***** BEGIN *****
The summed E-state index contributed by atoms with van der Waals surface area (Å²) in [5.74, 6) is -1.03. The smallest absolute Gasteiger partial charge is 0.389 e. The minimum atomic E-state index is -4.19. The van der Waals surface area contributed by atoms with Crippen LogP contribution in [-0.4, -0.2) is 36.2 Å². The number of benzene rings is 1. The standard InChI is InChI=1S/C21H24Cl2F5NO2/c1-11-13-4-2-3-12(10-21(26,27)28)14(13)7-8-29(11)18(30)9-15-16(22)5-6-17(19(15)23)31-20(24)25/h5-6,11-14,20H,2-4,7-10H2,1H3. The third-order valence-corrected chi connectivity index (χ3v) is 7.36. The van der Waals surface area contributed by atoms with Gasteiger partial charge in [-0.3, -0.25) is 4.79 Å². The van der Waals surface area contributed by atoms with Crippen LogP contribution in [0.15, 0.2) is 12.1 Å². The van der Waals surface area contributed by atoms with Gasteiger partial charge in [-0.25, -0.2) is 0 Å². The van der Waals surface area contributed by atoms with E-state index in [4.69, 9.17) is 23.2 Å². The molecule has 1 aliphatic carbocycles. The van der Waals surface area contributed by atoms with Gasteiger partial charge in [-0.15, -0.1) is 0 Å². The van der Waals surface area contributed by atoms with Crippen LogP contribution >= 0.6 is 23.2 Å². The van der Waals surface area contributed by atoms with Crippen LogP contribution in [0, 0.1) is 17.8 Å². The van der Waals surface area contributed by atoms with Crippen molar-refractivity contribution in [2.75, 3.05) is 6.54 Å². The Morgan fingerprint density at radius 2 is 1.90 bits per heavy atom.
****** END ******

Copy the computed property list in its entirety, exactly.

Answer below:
The summed E-state index contributed by atoms with van der Waals surface area (Å²) in [5.74, 6) is -1.03. The smallest absolute Gasteiger partial charge is 0.389 e. The minimum atomic E-state index is -4.19. The van der Waals surface area contributed by atoms with Crippen LogP contribution in [-0.4, -0.2) is 36.2 Å². The number of benzene rings is 1. The standard InChI is InChI=1S/C21H24Cl2F5NO2/c1-11-13-4-2-3-12(10-21(26,27)28)14(13)7-8-29(11)18(30)9-15-16(22)5-6-17(19(15)23)31-20(24)25/h5-6,11-14,20H,2-4,7-10H2,1H3. The third-order valence-corrected chi connectivity index (χ3v) is 7.36. The van der Waals surface area contributed by atoms with Gasteiger partial charge in [-0.3, -0.25) is 4.79 Å². The van der Waals surface area contributed by atoms with Crippen LogP contribution in [0.15, 0.2) is 12.1 Å². The van der Waals surface area contributed by atoms with Gasteiger partial charge in [-0.25, -0.2) is 0 Å². The van der Waals surface area contributed by atoms with E-state index in [4.69, 9.17) is 23.2 Å². The molecule has 1 aliphatic carbocycles. The van der Waals surface area contributed by atoms with Gasteiger partial charge in [-0.15, -0.1) is 0 Å². The van der Waals surface area contributed by atoms with Crippen LogP contribution >= 0.6 is 23.2 Å². The van der Waals surface area contributed by atoms with Crippen LogP contribution in [0, 0.1) is 17.8 Å². The van der Waals surface area contributed by atoms with Crippen molar-refractivity contribution in [2.75, 3.05) is 6.54 Å². The Morgan fingerprint density at radius 2 is 1.90 bits per heavy atom.